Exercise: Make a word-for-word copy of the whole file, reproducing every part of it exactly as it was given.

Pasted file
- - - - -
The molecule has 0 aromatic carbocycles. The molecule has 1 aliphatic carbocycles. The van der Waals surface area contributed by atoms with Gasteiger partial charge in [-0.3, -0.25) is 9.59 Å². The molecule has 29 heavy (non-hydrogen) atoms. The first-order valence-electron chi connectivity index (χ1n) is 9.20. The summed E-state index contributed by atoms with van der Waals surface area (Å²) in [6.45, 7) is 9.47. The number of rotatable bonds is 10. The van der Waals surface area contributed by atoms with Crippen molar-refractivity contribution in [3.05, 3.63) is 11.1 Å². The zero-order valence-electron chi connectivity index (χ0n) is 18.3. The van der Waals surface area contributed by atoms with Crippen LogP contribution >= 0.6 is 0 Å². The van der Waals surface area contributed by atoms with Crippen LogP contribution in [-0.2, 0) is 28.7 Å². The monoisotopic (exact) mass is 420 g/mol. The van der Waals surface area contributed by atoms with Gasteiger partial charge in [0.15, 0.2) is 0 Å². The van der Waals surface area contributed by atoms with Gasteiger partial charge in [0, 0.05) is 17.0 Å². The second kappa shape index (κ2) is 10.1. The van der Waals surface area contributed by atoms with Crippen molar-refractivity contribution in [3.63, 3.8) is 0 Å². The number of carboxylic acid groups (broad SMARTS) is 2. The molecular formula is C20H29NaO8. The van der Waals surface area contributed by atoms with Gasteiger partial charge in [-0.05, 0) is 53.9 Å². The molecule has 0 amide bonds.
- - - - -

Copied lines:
The molecule has 0 aromatic carbocycles. The molecule has 1 aliphatic carbocycles. The van der Waals surface area contributed by atoms with Gasteiger partial charge in [-0.3, -0.25) is 9.59 Å². The molecule has 29 heavy (non-hydrogen) atoms. The first-order valence-electron chi connectivity index (χ1n) is 9.20. The summed E-state index contributed by atoms with van der Waals surface area (Å²) in [6.45, 7) is 9.47. The number of rotatable bonds is 10. The van der Waals surface area contributed by atoms with Crippen molar-refractivity contribution in [3.05, 3.63) is 11.1 Å². The zero-order valence-electron chi connectivity index (χ0n) is 18.3. The van der Waals surface area contributed by atoms with Crippen LogP contribution >= 0.6 is 0 Å². The van der Waals surface area contributed by atoms with Crippen LogP contribution in [-0.2, 0) is 28.7 Å². The monoisotopic (exact) mass is 420 g/mol. The van der Waals surface area contributed by atoms with Gasteiger partial charge in [0.15, 0.2) is 0 Å². The van der Waals surface area contributed by atoms with Gasteiger partial charge in [0, 0.05) is 17.0 Å². The second kappa shape index (κ2) is 10.1. The van der Waals surface area contributed by atoms with Crippen molar-refractivity contribution in [3.63, 3.8) is 0 Å². The number of carboxylic acid groups (broad SMARTS) is 2. The molecular formula is C20H29NaO8. The van der Waals surface area contributed by atoms with Gasteiger partial charge in [-0.05, 0) is 53.9 Å². The molecule has 0 amide bonds.